The Cleveland Cavaliers fell just short of their goal on Tuesday night. They did pick up a win against the Atlanta Hawks, walloping their Eastern Conference rivals to the tune of a 128-105 final score. Alas, it was not quite enough to qualify for the Knockout Stage of the In-Season Tournament, as they finished 3-1 with a +29 point differential, losing the tiebreaker to the New York Knicks for the Wild Card slot (New York had a +41 point differential after their shellacking of the Charlotte Hornets).
The Cavaliers as an organization seemed disappointed that they weren't moving on for a chance to play in Las Vegas for the Final Four of the In-Season Tournament. Multiple players seemed genuinely invested in the competition, and on a night when the Cavs needed to win big they stepped up to the plate.
They may not be moving on to the quarterfinals, but there is still basketball to be played. While the eight teams advancing in the "IST" will play one another next week, the other 22 teams in the NBA needed their schedules filled out. The league worked furiously to pair everyone up in the hours following Tuesday night's games and by the time most Americans woke up on Wednesday morning the schedule was in place.
Each team eliminated already from the tournament had two games added to their schedule, one at home and one on the road. These games were non-divisional conference games (in almost every case; an odd number of teams in each conference meant a couple teams crossed the conference line), so the Cavaliers knew which teams would be in the running.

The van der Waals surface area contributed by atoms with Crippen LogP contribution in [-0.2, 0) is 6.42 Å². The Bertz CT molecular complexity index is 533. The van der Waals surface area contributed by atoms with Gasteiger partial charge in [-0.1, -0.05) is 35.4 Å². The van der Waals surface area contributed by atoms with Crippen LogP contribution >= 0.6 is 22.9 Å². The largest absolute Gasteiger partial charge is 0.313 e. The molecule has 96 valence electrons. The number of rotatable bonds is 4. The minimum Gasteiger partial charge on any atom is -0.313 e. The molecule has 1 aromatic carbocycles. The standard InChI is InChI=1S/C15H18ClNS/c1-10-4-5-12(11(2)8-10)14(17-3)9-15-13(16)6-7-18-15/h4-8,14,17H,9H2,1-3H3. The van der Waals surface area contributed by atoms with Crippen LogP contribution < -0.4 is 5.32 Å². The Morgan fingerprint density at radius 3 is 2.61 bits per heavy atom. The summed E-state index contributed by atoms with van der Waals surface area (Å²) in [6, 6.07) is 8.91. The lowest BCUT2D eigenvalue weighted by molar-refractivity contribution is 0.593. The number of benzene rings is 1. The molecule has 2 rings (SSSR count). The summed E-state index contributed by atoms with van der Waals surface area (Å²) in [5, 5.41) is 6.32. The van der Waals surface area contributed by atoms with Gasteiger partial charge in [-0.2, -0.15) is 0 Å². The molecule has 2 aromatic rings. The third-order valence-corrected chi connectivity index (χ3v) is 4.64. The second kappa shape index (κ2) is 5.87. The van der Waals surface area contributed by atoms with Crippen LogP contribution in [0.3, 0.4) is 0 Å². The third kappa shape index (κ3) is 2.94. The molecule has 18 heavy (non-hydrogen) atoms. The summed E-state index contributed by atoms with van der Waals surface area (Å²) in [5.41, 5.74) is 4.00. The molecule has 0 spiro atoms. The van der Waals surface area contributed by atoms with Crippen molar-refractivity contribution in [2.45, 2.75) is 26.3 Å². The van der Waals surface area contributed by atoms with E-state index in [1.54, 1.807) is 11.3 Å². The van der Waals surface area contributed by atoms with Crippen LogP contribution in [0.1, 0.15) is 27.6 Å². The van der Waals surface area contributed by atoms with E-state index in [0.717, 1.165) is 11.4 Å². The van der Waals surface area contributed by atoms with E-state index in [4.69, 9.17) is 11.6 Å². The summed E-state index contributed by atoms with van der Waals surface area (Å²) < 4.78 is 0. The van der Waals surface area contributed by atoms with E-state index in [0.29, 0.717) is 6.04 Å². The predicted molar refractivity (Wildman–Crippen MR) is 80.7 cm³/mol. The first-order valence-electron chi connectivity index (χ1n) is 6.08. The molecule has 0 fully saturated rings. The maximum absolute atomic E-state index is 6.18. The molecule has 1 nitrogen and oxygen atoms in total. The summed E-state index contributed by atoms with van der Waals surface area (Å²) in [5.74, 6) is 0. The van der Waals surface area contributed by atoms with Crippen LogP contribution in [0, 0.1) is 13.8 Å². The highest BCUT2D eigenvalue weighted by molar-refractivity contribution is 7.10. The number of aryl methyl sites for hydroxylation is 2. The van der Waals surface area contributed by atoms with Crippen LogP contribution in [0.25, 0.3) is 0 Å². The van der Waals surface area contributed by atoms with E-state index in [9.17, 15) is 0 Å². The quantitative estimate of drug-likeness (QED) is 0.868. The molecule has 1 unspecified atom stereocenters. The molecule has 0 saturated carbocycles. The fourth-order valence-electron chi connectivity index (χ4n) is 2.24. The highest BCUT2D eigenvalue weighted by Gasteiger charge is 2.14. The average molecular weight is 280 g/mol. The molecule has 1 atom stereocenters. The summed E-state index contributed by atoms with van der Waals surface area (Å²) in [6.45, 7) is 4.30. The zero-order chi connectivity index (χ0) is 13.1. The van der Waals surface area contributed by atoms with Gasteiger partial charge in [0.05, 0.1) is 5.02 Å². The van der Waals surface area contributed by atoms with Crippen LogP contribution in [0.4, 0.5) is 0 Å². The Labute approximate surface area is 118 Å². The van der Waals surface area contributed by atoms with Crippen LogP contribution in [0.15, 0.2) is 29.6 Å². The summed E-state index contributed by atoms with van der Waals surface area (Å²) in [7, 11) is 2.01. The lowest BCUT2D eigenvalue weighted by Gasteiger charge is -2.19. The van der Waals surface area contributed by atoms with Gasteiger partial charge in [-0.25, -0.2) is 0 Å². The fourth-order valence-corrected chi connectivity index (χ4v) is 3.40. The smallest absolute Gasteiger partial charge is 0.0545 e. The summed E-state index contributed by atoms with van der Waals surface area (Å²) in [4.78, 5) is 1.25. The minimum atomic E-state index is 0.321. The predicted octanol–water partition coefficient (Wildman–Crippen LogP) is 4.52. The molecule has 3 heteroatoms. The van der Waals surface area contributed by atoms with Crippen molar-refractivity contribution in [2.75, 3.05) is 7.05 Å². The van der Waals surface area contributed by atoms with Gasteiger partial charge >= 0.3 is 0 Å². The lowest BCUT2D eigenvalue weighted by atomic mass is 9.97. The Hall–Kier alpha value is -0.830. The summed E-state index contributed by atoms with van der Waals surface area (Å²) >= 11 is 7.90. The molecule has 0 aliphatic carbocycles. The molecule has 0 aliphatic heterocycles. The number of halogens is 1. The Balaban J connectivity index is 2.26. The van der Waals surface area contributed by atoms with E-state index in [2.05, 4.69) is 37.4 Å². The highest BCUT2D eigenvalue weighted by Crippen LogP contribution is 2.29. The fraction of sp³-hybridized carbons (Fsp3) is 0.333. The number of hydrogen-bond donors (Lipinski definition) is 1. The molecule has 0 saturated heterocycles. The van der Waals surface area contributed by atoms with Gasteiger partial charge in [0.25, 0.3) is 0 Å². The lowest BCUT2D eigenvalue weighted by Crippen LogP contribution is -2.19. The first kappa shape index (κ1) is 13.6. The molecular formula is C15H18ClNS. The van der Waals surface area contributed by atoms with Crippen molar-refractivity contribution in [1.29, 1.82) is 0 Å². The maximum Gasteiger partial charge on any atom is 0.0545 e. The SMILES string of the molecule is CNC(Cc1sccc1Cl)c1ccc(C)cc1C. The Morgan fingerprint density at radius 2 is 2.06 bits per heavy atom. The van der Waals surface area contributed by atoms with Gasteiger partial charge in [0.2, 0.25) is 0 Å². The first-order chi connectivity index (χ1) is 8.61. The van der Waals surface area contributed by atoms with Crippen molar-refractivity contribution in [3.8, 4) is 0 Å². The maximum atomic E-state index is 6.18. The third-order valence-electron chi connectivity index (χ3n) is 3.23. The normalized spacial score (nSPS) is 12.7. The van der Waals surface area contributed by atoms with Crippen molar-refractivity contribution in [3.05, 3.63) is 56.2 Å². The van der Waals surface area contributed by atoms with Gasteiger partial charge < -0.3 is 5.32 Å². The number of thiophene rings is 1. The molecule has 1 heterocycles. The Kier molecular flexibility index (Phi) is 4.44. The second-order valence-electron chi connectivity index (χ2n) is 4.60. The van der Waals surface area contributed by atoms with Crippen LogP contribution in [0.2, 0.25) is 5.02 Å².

Ideally, a team would get a pair of easy opponents added to the schedule that also minimized their travel. For Cleveland, they may have hoped to host the Charlotte Hornets and then fly to Washington D.C. or Toronto.
Unfortunately, the Cavaliers drew the short end of the straw. Boston, Milwaukee and New York all advanced in the tournament, and the Cavaliers were already scheduled to play Philadelphia four times this season (and they were in the same tournament group) so the toughest opponent they could have drawn was likely the Miami Heat, and the longest distance they would have to travel was...also to Miami, roughly 1,250 miles away from Cleveland.
That's exactly the road game the Cavaliers added, a December 8th trip all the way to South Beach. The Heat recently punctuated a six-game winning streak with a blowout win over the Cavs at Rocket Mortgage Fieldhouse. Cleveland will hope it has its full complement of players when it flies down to Miami next week.
The other game added is no walk in the park, either. It won't be Washington or Charlotte coming to town. Instead, the white-hot Orlando Magic, winners of eight-straight games and the current second-place team in the Eastern Conference, will roll up to the Fieldhouse looking to continue their hot start to the season.
The Cavaliers currently stand in eighth place in the Eastern Conference. Of the seven teams above them in the standings, four advanced in the tournament and one (Philadelphia) was already on the schedule four times. Based on the guidelines the NBA stated it was going to use, there is literally no more difficult draw for the Cavs than the one that they received.
That doesn't mean the Cavaliers can't win both games and continue marching back up the standings. It doesn't mean playing formidable opponents won't be a helpful measuring stick for this group. The Magic weren't expected to be this good; perhaps the Cavs can help take the bloom off of the rose.
The schedule-makers certainly didn't do Cleveland any favors, though. The 76ers get to take a train down to D.C. and then host the reeling Hawks; the Cavs would have loved that draw. Now they'll need to be at the top of their game to not let these newly-added games knock them down.